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Wednesday, January 22, 2020

The ten best

A friend of mine posted a link to one of those "Ten Best Books Ever Written" things, where someone sets him/herself up as the arbiter of taste for the whole English-speaking world.  I tend to cast a wry eye any time someone says "these are the best ever" in some kind of definitive way.  Yes, there are standards for storytelling and writing mechanics and so on, so there are books that would undoubtedly fail on a variety of levels; but when you start looking at why one book resonates with you, but it leaves someone else completely cold, you're launching into matters of taste, which are not only highly individual, they're not true in any kind of absolute sense.

I get really impatient with people who ridicule people's taste in books, music, and art.  You know what?  If (to grab a particularly apt phrase from the Quakers) it "speaks to your condition," it's good.  Never mind if I don't like it.  You do, and that's that.  If I like Nickelback and your tastes run more to Tchaikovsky, that's just the way it goes.

(Nota bene:  I do not, in fact, like Nickelback.  Put away the damn pitchforks.)

(Nota bene again:  I also do not particularly like Tchaikovsky.  Put away the damn pitchforks.)

Anyway, it's an interesting question as to why different people like different works of whatever.  My favorite painting, for example, is Édouard Manet's A Bar at the Folies-Bergère:

[Image is in the Public Domain]

But I would be hard pressed to say why, exactly.  All I know is that it has a deep poignancy for me, so much that when I finally got to see it for real at the Courteauld Gallery in London two years ago, it brought me to tears.

On my other blog, Skeptophilia, I've dealt with the issue of musical taste, in particular how specific music effects people's brains -- resulting in the feeling of chills we get when we hear music that moves us emotionally.  Of course, showing that this happens and showing why a particular person resonates to a particular piece of music are two different things -- and the research into the former isn't getting us any closer to finding the reason for the latter.

That said, I thought it would be interesting to return to the literary, and see if I could come up with my ten favorite books.  I limited it to fiction (although there is non-fiction I love as well; maybe I'll deal with that in another post).  Here's what I came up with, in reverse order:
10. The Lathe of Heaven (Ursula LeGuin)
9. 1Q84 (Haruki Murakami)
8. Lord of the Rings (J. R. R. Tolkien)
7. And Then There Were None (Agatha Christie)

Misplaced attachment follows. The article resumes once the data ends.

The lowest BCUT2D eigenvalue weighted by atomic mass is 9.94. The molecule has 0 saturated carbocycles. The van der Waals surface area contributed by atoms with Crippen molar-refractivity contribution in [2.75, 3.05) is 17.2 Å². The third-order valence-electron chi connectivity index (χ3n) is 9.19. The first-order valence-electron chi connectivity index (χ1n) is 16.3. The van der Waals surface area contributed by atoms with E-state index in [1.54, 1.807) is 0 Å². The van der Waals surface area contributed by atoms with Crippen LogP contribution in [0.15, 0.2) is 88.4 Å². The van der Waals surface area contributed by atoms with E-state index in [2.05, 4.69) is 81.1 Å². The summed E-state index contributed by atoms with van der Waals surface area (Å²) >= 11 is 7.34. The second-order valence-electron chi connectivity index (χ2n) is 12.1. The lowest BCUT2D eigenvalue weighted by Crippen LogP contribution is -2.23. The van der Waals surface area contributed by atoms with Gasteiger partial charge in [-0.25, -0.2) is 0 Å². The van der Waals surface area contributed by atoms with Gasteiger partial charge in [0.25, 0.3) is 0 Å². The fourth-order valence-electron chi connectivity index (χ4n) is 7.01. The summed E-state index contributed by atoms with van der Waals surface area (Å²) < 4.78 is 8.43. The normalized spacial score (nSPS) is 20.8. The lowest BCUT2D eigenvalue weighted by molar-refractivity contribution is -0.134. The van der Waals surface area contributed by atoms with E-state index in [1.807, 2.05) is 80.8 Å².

6. Good Omens (Terry Pratchett & Neil Gaiman)
5. Neverwhere (Neil Gaiman)
4. The Name of the Rose (Umberto Eco)
3. Watership Down (Richard Adams)
2. Colorless Tsukuru Tazaki (Haruki Murakami)
1. Foucault's Pendulum (Umberto Eco)
I'm sure if I sit and think longer, I'll go, "Wait, I forgot ______!" and revise the list, but this was my first pass at the task.  These are all books I keep returning to over and over, some of which I first read a long time ago (my first reading of And Then There Were None was when I was twelve, and it hooked me on murder mysteries for life -- and Christie's approach to a whodunnit significantly influenced my own mystery series, The Snowe Agency Mysteries).

So -- those are my top ten.  What are yours?

3 comments:

  1. I'll give you a favourite 5, in no particular order...

    Kim (Rudyard Kipling)
    The Glass Key (Dashiell Hammett)
    Feet of Clay (Terry Pratchett)
    The Life and Opinions of Tristram Shandy, Gentleman (Laurence Sterne)
    Museum (Eric Thacker and Anthony Earnshaw)

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    1. The only one I've read is Feet of Clay -- looks like I have some catching up to do!

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  2. 10. Bastard Out of Carolina-Dorothy Allison
    9. The Woman Who Walked into Doors-Roddy Doyle
    8. Perfume-Patrick Suskind
    7. The Bluest Eye-Toni Morrison
    6. The Wind-up Bird Chronicle-Haruki Murakami
    5. Gilead-Marilynne Robinson
    4. Raintree County-Ross Lockridge Jr.
    3. As I Lay Dying-William Faulkner
    2. The Holy Bible
    1. Hamlet-William Shakespeare
    I will comment and expand on this list on my blog. For here, I'll say that I know that Hamlet and The Holy Bible aren't novels so they may not be fair, but they are stories and I used the criteria of books that changed my life and/or my writing in ways that wouldn't have happened without having read them. For further interest and reference, see my blog soon--cbfiction.blogspot.com. Thanks.

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